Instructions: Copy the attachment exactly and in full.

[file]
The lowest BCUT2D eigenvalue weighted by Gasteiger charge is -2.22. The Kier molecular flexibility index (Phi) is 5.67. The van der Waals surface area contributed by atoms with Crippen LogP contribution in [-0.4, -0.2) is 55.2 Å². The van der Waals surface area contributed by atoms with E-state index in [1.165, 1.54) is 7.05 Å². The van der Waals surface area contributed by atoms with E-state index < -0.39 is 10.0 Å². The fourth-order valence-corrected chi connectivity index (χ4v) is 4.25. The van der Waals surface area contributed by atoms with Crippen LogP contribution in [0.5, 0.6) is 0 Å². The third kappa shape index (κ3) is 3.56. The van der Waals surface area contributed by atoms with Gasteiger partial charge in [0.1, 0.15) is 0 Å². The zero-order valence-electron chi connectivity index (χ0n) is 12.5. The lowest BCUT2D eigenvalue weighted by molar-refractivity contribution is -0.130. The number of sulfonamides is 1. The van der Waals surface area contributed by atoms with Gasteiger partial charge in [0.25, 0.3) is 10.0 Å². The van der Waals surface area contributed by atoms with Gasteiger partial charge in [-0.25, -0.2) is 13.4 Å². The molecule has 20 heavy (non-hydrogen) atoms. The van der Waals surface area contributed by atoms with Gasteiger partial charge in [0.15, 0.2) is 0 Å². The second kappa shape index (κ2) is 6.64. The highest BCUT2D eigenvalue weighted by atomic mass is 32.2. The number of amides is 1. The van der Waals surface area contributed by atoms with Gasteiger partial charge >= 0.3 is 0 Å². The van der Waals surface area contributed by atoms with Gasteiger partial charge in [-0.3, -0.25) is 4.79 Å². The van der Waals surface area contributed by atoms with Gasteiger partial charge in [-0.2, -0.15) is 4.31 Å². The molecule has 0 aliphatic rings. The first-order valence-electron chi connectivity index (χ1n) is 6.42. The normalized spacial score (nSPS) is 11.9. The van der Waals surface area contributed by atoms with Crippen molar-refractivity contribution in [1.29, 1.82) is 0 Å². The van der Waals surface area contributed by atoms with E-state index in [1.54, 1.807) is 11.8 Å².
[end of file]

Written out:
The lowest BCUT2D eigenvalue weighted by Gasteiger charge is -2.22. The Kier molecular flexibility index (Phi) is 5.67. The van der Waals surface area contributed by atoms with Crippen LogP contribution in [-0.4, -0.2) is 55.2 Å². The van der Waals surface area contributed by atoms with E-state index in [1.165, 1.54) is 7.05 Å². The van der Waals surface area contributed by atoms with E-state index < -0.39 is 10.0 Å². The fourth-order valence-corrected chi connectivity index (χ4v) is 4.25. The van der Waals surface area contributed by atoms with Crippen LogP contribution in [0.5, 0.6) is 0 Å². The third kappa shape index (κ3) is 3.56. The van der Waals surface area contributed by atoms with Gasteiger partial charge in [0.1, 0.15) is 0 Å². The zero-order valence-electron chi connectivity index (χ0n) is 12.5. The lowest BCUT2D eigenvalue weighted by molar-refractivity contribution is -0.130. The number of sulfonamides is 1. The van der Waals surface area contributed by atoms with Gasteiger partial charge in [0.25, 0.3) is 10.0 Å². The van der Waals surface area contributed by atoms with Gasteiger partial charge in [-0.25, -0.2) is 13.4 Å². The molecule has 20 heavy (non-hydrogen) atoms. The van der Waals surface area contributed by atoms with Gasteiger partial charge in [0.15, 0.2) is 0 Å². The second kappa shape index (κ2) is 6.64. The highest BCUT2D eigenvalue weighted by atomic mass is 32.2. The number of amides is 1. The van der Waals surface area contributed by atoms with Gasteiger partial charge >= 0.3 is 0 Å². The van der Waals surface area contributed by atoms with Gasteiger partial charge in [-0.3, -0.25) is 4.79 Å². The van der Waals surface area contributed by atoms with Gasteiger partial charge in [-0.2, -0.15) is 4.31 Å². The molecule has 0 aliphatic rings. The first-order valence-electron chi connectivity index (χ1n) is 6.42. The normalized spacial score (nSPS) is 11.9. The van der Waals surface area contributed by atoms with Crippen molar-refractivity contribution in [1.29, 1.82) is 0 Å². The van der Waals surface area contributed by atoms with E-state index in [1.54, 1.807) is 11.8 Å².